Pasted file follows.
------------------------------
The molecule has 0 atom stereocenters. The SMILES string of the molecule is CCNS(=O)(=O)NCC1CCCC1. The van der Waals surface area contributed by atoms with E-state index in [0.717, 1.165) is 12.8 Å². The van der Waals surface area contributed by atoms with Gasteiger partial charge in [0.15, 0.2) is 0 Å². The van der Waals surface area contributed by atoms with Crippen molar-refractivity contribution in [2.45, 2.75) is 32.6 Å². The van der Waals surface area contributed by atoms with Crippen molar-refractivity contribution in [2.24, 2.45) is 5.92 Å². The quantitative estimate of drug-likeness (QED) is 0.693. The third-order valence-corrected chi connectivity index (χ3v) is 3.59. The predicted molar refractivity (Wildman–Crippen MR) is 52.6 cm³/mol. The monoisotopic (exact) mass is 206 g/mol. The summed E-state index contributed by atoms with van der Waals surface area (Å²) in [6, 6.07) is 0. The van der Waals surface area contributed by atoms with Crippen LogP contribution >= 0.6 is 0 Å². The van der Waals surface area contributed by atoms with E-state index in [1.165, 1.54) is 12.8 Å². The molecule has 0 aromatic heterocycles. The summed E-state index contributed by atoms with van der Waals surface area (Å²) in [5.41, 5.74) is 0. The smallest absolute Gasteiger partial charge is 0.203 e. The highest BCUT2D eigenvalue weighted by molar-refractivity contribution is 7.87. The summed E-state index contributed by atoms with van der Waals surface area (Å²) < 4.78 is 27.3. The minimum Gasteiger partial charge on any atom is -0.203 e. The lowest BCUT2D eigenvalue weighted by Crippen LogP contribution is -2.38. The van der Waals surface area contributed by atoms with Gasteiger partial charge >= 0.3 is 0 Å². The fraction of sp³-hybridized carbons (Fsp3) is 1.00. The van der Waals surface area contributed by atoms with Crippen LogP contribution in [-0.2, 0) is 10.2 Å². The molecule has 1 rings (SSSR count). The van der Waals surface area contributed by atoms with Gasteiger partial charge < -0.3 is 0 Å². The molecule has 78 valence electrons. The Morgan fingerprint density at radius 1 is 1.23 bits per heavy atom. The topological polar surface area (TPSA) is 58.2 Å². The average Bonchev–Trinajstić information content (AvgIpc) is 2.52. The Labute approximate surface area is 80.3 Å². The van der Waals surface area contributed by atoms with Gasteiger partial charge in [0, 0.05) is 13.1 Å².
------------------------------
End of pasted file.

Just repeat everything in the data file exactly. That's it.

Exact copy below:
The molecule has 0 atom stereocenters. The SMILES string of the molecule is CCNS(=O)(=O)NCC1CCCC1. The van der Waals surface area contributed by atoms with E-state index in [0.717, 1.165) is 12.8 Å². The van der Waals surface area contributed by atoms with Gasteiger partial charge in [0.15, 0.2) is 0 Å². The van der Waals surface area contributed by atoms with Crippen molar-refractivity contribution in [2.45, 2.75) is 32.6 Å². The van der Waals surface area contributed by atoms with Crippen molar-refractivity contribution in [2.24, 2.45) is 5.92 Å². The quantitative estimate of drug-likeness (QED) is 0.693. The third-order valence-corrected chi connectivity index (χ3v) is 3.59. The predicted molar refractivity (Wildman–Crippen MR) is 52.6 cm³/mol. The monoisotopic (exact) mass is 206 g/mol. The summed E-state index contributed by atoms with van der Waals surface area (Å²) in [6, 6.07) is 0. The van der Waals surface area contributed by atoms with Crippen LogP contribution >= 0.6 is 0 Å². The van der Waals surface area contributed by atoms with E-state index in [1.165, 1.54) is 12.8 Å². The molecule has 0 aromatic heterocycles. The summed E-state index contributed by atoms with van der Waals surface area (Å²) in [5.41, 5.74) is 0. The smallest absolute Gasteiger partial charge is 0.203 e. The highest BCUT2D eigenvalue weighted by molar-refractivity contribution is 7.87. The summed E-state index contributed by atoms with van der Waals surface area (Å²) < 4.78 is 27.3. The minimum Gasteiger partial charge on any atom is -0.203 e. The lowest BCUT2D eigenvalue weighted by Crippen LogP contribution is -2.38. The van der Waals surface area contributed by atoms with Gasteiger partial charge >= 0.3 is 0 Å². The fraction of sp³-hybridized carbons (Fsp3) is 1.00. The van der Waals surface area contributed by atoms with Crippen LogP contribution in [-0.2, 0) is 10.2 Å². The molecule has 1 rings (SSSR count). The van der Waals surface area contributed by atoms with Gasteiger partial charge < -0.3 is 0 Å². The molecule has 78 valence electrons. The Morgan fingerprint density at radius 1 is 1.23 bits per heavy atom. The topological polar surface area (TPSA) is 58.2 Å². The average Bonchev–Trinajstić information content (AvgIpc) is 2.52. The Labute approximate surface area is 80.3 Å². The van der Waals surface area contributed by atoms with Gasteiger partial charge in [0, 0.05) is 13.1 Å².